'Healing' Sirolimus-Eluting Coronary Stent Gets Market Approval in Europe


May 29, 2013

HONG KONG, China — A sirolimus-eluting stent with an antibody-coated surface that attracts endothelial progenitor cells (EPCs) has received the CE Mark, paving the way to commercialization in Europe, according to the device's manufacturer, OrbusNeich[1]. The company said it is also simultaneously launching the device, the COMBO Dual Therapy Stent, in Asia and the Middle East.

CE Mark was granted largely on the strength of the randomized REMEDEE safety and efficacy study, which compared the COMBO stent with the paclitaxel-eluting Taxus Liberté stent (Boston Scientific) in patients with non–acute symptomatic coronary artery disease. The stents were similarly effective for the primary outcome of in-stent late lumen loss at nine months. Follow-up to five years is planned for in-stent restenosis and all-cause mortality and other clinical outcomes.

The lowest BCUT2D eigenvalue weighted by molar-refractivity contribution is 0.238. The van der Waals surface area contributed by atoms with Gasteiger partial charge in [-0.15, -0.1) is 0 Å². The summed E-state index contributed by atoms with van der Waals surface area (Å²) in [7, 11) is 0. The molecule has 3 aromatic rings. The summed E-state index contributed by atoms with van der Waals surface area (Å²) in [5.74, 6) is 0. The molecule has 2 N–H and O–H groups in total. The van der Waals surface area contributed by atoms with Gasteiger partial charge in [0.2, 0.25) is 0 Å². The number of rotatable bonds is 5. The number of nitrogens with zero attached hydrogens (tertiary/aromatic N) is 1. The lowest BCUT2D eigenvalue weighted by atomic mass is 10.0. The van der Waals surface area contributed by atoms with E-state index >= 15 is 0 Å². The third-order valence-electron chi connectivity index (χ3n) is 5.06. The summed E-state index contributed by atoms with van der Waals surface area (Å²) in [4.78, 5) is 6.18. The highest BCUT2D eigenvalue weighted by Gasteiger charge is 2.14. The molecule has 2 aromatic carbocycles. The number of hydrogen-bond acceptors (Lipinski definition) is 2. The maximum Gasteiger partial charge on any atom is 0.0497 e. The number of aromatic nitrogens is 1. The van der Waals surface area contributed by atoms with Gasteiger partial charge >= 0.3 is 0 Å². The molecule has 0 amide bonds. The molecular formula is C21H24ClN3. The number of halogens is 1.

The COMBO stent's novel feature, a "cell-capture coating" containing anti-CD34 antibodies with affinity for circulating EPCs, is intended to accelerate the endothelialization process that helps protect against in-stent thrombosis. To some degree, the cell-capture coating's role is as an antidote to the sirolimus, which is thought to delay endothelialization.

OrbusNeich explored the effectiveness of the antibody-coating technology in several trials using its Genous stent, which lacked the antiproliferative component, both on its own (delivered on a conventional balloon) and deployed on a paclitaxel-coated balloon. Results in those studies were mixed but generally didn't favor the Genous.


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